JACKSON, Mississippi — After being forced to boil their water for nearly seven weeks before drinking it or using it to brush their teeth, residents of Mississippi’s largest city learned Thursday that the water from the faucet could be safely consumed — but Jackson’s water system still needs major repairs that the mayor says the cash-strapped town can’t afford on its own.
Governor Tate Reeves and Jackson officials said in separate announcements that the state health department lifted a boil water advisory that had been in place since July 29 in the city of 150,000. inhabitants.
“We have restored clean water to the city of Jackson,” Reeves said at a press conference.
However, state health department official Jim Craig said households with pregnant women or young children should take precautions due to lead levels previously found in some homes in the water system. of Jackson. Craig said that although recent tests have shown “no lead or lead below action levels” set by the EPA, people should continue to avoid using city water to make preparations. infant formula.
Emergency repairs are still underway after problems at Jackson’s main water treatment plant caused most customers to lose service for several days in late August and early September.
Reeves said the water system remains “imperfect”.
“It’s possible, although I don’t pray inevitable, that there will be further disruptions,” Reeves said. “We cannot perfectly predict what could go wrong with such a flawed system in the future.”
The problems began days after torrential rains fell in central Mississippi, affecting the quality of raw water entering Jackson’s treatment plants. This slowed down the treatment process, drained the water reservoirs and caused a sudden drop in pressure.
When the water pressure drops, it is possible for untreated groundwater to enter the water system through cracked pipes. Customers are therefore advised to boil water to kill potentially harmful bacteria.
Even before the rainfall, officials said some water pumps had failed and a treatment plant was using standby pumps. The state health department had issued the boil water advisory due to cloudy water that could make people sick.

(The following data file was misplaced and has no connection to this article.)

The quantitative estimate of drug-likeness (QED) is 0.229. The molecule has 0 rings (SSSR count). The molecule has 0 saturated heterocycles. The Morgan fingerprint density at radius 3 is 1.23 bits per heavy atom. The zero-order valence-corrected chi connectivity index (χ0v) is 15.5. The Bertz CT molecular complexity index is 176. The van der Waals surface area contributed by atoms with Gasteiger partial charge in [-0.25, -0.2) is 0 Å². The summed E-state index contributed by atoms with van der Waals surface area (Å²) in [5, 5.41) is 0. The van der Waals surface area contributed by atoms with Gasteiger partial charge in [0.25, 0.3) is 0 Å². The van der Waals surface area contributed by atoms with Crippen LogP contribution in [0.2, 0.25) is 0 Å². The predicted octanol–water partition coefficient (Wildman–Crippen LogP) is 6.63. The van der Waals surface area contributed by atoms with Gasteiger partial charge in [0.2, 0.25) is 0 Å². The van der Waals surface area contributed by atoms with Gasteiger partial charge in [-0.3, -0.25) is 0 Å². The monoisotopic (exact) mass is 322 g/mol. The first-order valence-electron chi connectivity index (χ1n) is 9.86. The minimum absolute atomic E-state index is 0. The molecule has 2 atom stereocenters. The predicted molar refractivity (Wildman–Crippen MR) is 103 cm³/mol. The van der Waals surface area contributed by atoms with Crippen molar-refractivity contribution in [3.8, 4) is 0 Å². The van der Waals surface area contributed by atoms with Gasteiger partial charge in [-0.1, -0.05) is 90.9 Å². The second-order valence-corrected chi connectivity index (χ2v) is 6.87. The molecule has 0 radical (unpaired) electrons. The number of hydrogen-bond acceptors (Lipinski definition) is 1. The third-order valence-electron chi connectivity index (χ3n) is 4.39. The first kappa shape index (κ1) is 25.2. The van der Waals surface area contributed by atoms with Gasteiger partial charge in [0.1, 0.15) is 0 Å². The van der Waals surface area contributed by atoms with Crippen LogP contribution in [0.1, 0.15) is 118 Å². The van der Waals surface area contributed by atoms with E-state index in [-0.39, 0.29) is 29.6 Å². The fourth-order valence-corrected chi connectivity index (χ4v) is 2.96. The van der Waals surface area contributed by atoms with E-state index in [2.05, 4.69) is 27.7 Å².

The National Guard and volunteer groups have distributed millions of bottles of drinking water in Jackson since late August.
At a community meeting on Tuesday, Jackson resident Evelyn Ford said she could only fetch water for herself and her older neighbors on weekends because of her weekday work schedule. Ford told Mayor Chokwe Antar Lumumba that workers at a distribution site criticized her for receiving multiple cases of water and a state trooper told her to leave.
“I felt humbled,” Ford said.
Lumumba told Ford: “You weren’t begging for water. You deserve it. And nobody should make you feel like you’re begging. Nobody should make you feel like you’re just trying to enjoy it. “
Jackson is the largest city in one of the poorest states in the United States. The city has a shrinking tax base due to white flight, which began about a decade after public schools were integrated in 1970. Jackson’s population is over 80 percent black, and about 25 percent its inhabitants live in poverty.
Like many American cities, Jackson struggles with aging infrastructure with cracking or collapsing water pipes. Lumumba, a Democrat in a Republican-run state, said the city’s water problems stem from decades of deferred maintenance.
Some equipment froze at Jackson’s main water treatment plant during a cold snap in early 2020, leaving thousands of customers with dangerously low water pressure or no water at all. The National Guard participated in the distribution of drinking water. People collected water in buckets to flush the toilets. Similar issues occurred on a smaller scale earlier this year.
Jackson frequently has boil water advisories due to loss of pressure or other issues that can contaminate the water. Some of the warrants are only in place for a few days, while others last for weeks.
In 2016, the state health department found improper application of water treatment chemicals due to a failing corrosion control system at the Curtis plant. The EPA has asked the city to correct this problem. In 2017, the city began installing corrosion control treatment.
A water quality advisory issued in July said the majority of samples tested had lead levels “below the EPA’s action level”. But it also lists state health department precautions, including that infant formula should only be prepared with filtered or bottled water and that children under 5 should be screened. lead and blood tests.